Teddington Hockey Club: world’s oldest club celebrates 150th anniversary

Teddington Hockey Club are the world’s oldest and due to delays relating to the pandemic, they are celebrating their 150th anniversary this year.

Celebrations for their 150th year reach their climax during June as they host a commemorative staging of the original hockey game, a gala dinner, and a junior tournament which will see Olympians and international stars visit South West London.

The sport of hockey was formally invented in Bushy Park by the local cricket club looking to play sport following a particularly wet summer, and created hockey and Teddington Hockey Club which still exists to this day.

Marcus Wardle, archivist at the Hockey Museum, said: “Teddington are the founders of modern hockey.

“Hockey as a game has been around for centuries, and Teddington formalised the rules and the way the game is played back in 1871.

“The imprint that these men left on the game is still there today, the basic rules, the size of the pitch, and the ball, which is just a cricket ball painted white.

“On the pitch itself you have the D, which is the only area you are allowed to score from, that was brought in around 1875 and was first known as Teddington’s magic circle.

“You can find variations of hockey played all around the world, one of the most famous is Genna in Ethiopia and that can trace its roots all the way back to the birth of Christ.

“But in my opinion Teddington are the most influential team in modern hockey because they formalised the rules and you can see their influence all over the game.”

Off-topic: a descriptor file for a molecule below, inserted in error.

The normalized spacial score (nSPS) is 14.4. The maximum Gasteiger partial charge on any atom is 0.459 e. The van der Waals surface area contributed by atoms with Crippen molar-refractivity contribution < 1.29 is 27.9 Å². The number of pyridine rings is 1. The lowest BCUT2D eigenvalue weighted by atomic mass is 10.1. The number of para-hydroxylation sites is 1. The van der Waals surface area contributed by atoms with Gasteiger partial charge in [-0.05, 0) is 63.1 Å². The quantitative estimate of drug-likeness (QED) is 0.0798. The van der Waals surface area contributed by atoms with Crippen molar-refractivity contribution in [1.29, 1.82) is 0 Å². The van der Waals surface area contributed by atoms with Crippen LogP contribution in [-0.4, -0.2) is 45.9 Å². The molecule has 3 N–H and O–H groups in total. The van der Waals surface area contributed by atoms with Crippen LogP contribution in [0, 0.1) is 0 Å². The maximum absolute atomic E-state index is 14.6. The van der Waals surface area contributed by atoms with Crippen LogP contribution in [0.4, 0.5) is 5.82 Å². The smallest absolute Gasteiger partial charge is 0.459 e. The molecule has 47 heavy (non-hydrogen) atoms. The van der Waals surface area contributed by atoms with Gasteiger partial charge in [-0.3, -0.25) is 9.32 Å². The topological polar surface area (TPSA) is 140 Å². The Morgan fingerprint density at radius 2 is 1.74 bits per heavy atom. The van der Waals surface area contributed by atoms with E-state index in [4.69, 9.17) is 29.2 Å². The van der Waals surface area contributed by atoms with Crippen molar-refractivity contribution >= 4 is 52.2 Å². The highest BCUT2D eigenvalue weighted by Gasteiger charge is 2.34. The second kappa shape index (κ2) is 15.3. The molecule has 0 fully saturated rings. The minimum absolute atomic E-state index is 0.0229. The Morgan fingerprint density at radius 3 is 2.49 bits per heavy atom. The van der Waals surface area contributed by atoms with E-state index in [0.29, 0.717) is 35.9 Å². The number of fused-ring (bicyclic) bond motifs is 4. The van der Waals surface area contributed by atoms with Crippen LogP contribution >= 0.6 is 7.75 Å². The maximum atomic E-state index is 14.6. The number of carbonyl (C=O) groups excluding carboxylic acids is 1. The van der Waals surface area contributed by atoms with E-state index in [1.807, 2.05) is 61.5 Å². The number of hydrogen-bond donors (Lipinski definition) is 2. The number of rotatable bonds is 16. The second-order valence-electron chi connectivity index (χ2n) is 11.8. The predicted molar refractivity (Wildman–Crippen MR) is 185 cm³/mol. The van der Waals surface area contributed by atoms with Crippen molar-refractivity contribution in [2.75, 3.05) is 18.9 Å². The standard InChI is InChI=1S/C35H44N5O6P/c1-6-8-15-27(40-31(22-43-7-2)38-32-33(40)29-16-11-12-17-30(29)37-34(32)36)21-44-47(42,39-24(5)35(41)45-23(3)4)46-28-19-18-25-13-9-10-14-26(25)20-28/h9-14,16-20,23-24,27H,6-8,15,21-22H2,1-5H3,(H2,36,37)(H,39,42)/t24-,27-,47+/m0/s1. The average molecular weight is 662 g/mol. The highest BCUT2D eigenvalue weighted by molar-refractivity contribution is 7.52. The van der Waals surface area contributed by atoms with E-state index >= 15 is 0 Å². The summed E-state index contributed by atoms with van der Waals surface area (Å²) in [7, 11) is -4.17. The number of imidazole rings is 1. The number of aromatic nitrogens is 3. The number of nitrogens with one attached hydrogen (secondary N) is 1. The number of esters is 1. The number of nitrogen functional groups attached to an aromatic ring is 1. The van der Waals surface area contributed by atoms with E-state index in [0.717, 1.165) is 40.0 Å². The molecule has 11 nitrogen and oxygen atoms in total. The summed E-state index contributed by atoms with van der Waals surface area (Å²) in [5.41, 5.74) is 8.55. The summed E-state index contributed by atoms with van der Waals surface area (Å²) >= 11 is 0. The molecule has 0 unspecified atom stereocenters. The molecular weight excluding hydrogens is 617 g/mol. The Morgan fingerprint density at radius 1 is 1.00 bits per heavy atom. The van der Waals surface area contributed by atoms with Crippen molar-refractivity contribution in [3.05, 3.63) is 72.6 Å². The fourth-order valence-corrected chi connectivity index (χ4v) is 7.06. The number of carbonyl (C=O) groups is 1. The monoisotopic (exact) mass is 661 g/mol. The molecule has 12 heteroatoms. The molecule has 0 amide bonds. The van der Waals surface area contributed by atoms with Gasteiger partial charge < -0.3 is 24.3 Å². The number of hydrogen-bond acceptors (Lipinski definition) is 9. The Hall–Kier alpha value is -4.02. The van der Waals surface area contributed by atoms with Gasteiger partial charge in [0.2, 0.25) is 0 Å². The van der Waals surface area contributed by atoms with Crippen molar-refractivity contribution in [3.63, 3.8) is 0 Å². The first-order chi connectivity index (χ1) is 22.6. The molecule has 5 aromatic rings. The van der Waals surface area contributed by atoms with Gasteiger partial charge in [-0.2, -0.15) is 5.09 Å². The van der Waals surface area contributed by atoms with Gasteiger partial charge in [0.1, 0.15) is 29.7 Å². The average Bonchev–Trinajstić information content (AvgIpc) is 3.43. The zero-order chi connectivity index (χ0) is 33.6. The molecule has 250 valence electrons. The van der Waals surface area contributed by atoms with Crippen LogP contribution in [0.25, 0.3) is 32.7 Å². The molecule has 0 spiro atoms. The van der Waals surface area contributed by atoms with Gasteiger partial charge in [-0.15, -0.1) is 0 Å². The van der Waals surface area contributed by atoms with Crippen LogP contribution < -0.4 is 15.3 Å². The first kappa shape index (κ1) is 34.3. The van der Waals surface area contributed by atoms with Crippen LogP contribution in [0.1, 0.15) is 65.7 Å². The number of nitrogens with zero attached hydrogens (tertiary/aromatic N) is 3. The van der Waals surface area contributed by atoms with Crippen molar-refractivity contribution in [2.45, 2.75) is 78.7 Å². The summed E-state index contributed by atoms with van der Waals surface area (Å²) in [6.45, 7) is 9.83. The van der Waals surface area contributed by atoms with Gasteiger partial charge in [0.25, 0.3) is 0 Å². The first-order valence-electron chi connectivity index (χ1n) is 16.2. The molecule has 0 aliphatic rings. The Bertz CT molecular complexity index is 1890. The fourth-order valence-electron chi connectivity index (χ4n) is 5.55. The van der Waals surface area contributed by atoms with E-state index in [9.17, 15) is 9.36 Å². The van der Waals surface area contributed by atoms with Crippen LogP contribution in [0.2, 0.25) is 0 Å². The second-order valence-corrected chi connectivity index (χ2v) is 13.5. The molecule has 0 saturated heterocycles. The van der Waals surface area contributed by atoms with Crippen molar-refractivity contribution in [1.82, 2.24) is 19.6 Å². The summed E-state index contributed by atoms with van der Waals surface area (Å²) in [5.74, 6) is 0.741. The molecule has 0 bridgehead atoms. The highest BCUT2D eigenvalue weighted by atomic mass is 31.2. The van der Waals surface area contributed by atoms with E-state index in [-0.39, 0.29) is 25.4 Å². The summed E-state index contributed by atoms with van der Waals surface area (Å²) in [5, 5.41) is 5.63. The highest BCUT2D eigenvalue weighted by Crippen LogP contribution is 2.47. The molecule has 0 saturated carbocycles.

The history of the club is something that continues to live within the club and passes down the generations as the sons and grandsons of former.

Ignacio Cookman, a player for Teddington and son of club president Gavin Cookman, added: “I think it’s one of the best parts of the club that it is very common for multiple generations to have played for the club.

“I think it is very funny that my dad and his best friend both played for the club, and when I started playing men’s hockey, I was playing alongside his best friend’s son.

“The guys like me whose dads did play for the club, they all know the story behind it and how it started off in Bushy Park hence why we have that emblem of the trees from Bushy Park and how they used to play on the grass there.

“Everyone kind of knows everyone, we watch the games together and when we were coming through the ranks we were coached by some of the older guys or played alongside them.”

PINK AND BROWN: Teddington wearing their kit styled after the trees in Bushy Park

Teddington Hockey Club continue to be very focused on serving the community that they have created across their 150 years and being an important part of the lives of many people in Teddington.

Gavin Cookman said: “We have something like 6,500 people who are impacted by the club, be they suppliers or members of the club or grandparents or parents or coaches etc.

“I am a historian by degree and I think we should celebrate our 150 year history, but equally it’s important to think about the future and crucially think about the here and now.

“We have planted a tree in Bushy Park, harking back to the original tree that our club crest in based on, but it’s also part of our ethos, we’re trying to push the club towards going much greener in the next 12 to 18 months.

“We will source our materials from as close to home as we can we will get our food from local butchers.

“We will make sure that we talk to the school about who’s providing the electricity, and we will offset it if we have to.

“A couple of our girls have gone on to play in a full England shirt and that’s really important because you’ve got to have an elite end because it gives the really good players ambition, but we’ve got to make sure that we’re still playing our part in the community.

“I will run disability hockey if I get my way along with the club captain will do that not just for physical disabilities but neurological disability as well.

“I am type one diabetic and I have never not been able to play hockey because of it and it actually helped me as a young graduate to deal with that, so I hope we can do that on a larger scale.”

Image Credits: Mark Shepherd

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